US studio Morphosis has completed a science, design and engineering facility in Michigan, which features a scrim made of ETFE plastic and an entrance stairwell contained within a black orb made of carbon fibre.
The A Alfred Taubman Engineering, Architecture, and Life Sciences Complex – commonly referred to as the Taubman Complex – encompasses 36,700 square feet (3,410 square metres).
It is located on the campus for Lawrence Technological University in Southfield, a suburb of Detroit. It is among the first buildings constructed as part of a major expansion and renovation effort.
"The design of the building evolved around opportunities to enhance connectivity at multiple scales – between the school's various engineering and design disciplines, previously housed in separate buildings, as well as within existing and future regions of the campus," said Morphosis, which has offices in Los Angeles and New York, and is led by 2005 Pritzker Prize laureate Thom Mayne.
To support a growing student population, the Taubman Complex was designed as an "extrudable section" that can be expanded over the years, without diminishing the function and design integrity of the building.
The rectilinear bar helps establish a new axis for the campus that strengthens connections between existing buildings and future developments. The building, which is visible from a major roadway, also defines the edge of the campus.
The facility's east and west facades are sheathed in a thin scrim made of ethylene tetrafluoroethylene (ETFE), a fluorine-based plastic. At night, the diaphanous veil is illuminated by backlighting.
Elevated bridges link the facility to neighbouring structures.
The entrance is marked by a large, black orb made of carbon fibre that is positioned above a reflecting pool. The egg-shaped volume contains a three-storey stairwell, with an oculus enabling light to enter the enclosure.
Inside the facility, the spine is formed by two floors of laboratories, which overlook a flexible space stretching the length of the building. Clerestory glazing brings soft, natural light into the linear communal zone.
"This flex space is the collaborative heart of the Taubman Complex, providing an expansive and re-configurable hall for informal discussions, pin-up critique sessions and lectures," the firm said.
The historic multidisciplinary firm, Albert Kahn Associates, served as the project's engineer and architect of record.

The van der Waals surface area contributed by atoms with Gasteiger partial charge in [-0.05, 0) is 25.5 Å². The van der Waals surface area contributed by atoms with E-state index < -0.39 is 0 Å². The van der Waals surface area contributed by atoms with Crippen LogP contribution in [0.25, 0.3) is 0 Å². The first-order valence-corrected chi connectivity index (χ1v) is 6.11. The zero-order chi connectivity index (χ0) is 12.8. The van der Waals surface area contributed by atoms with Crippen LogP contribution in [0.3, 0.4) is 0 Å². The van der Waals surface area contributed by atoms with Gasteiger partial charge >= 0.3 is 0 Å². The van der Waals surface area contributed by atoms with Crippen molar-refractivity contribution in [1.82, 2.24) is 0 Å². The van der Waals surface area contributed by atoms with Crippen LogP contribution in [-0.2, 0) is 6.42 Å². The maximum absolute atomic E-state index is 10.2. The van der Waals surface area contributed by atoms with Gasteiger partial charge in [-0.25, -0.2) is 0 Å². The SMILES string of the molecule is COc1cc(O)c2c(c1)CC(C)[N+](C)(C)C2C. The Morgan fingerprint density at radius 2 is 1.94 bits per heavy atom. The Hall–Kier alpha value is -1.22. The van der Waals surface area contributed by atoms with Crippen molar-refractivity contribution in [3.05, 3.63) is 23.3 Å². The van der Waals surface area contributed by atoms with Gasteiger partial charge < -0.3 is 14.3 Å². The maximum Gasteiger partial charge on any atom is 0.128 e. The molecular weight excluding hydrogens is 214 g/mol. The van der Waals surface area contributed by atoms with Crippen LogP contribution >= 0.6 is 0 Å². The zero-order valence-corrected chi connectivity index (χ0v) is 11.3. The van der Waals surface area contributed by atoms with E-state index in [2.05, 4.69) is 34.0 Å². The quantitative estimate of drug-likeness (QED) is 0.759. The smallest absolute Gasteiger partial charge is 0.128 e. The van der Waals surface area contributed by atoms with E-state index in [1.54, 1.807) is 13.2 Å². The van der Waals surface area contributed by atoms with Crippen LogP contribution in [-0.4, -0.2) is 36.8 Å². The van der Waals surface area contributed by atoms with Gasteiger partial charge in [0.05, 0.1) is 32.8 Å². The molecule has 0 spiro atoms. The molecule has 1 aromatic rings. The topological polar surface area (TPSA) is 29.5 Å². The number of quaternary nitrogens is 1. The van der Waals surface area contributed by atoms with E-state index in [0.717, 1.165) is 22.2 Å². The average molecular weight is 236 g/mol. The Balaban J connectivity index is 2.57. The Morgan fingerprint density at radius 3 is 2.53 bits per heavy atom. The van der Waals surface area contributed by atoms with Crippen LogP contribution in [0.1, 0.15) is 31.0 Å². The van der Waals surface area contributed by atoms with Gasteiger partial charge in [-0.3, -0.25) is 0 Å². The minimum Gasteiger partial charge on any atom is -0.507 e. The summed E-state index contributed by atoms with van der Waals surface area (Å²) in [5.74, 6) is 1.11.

The firm was started in 1895 by Kahn, an industrial architect who designed numerous American factories for the burgeoning automobile industry in the early 20th century.
Kahn and his brother, Julius, developed a pioneering structural system that facilitated open-span assembly floors bathed in light.
"The success of these buildings depended on a repeated system of structural ribs and clerestory windows – an efficient, modular formula that could be expanded and extended to whatever size necessary to accommodate the program within," said Morphosis.
"A century later, Kahn's innovations are revived in a new expansion for Lawrence Technological University designed to offer flexible laboratory facilities for evolving research and disciplines," the firm added.
Other recent academic projects in the US include a research facility at New York’s Columbia University by Renzo Piano Building Workshop and a visual arts building in Iowa by Steven Holl Architects.
Photography is by Nic Lehoux.
Design architect: Morphosis Architects
Design director: Thom Mayne
Project principal: Brandon Welling
Project architect: Aleksander Tamm-Seitz
Project team: Chris Eskew, Michael Nesbit, Atsushi Sugiuchi
Advanced technology: Cory Brugger
Project assistants: Natalie Abbott, Carmelia Chiang, Sam Clovis, Tom Day, Ryan Docken, Bart Gillespie, Mauricio Gomez, Parham Hakimi, Jonathan Kaminsky, Hunter Knight, Sarah Kott, Katie MacDonald, Nicole Meyer, Derrick Whitmire, Pablo Zunzunegui
Visualisation: Jasmine Park, Nathan Skrepcinski, Sam Tannenbaum
Executive architect, engineer of record: Albert Kahn Associates (Kahn)
Principal in charge: Alan H Cobb
Project manager: Richard Whedon
Project design and laboratory planning: Michael Giovanni, Megan Martin-Campbell
Project architect: Robert Hubbard, Ken Herbart
Structural engineer: Gregory Gertsen, Gary Collins
Project mechanical engineer: John Cole, Scott Kemp, Oscar Cobb
Project electoral engineer: Kevin Jones
Project IT engineer: William Howerth
Project interior design: Chris Trupiano, Tania Swider
Landscape architect: Stephen White, Riccardo Pappini
Project assistants: Joyce Vander Weide, Jeff Gaines, Brian Eady, Chapin Cornillaud, Breanne May, Robert Vander Werff
Consultant, civil: Professional Engineering Association
Cost estimator: Kirk Value Planners
Geotechnical: The Mannick & Smith Group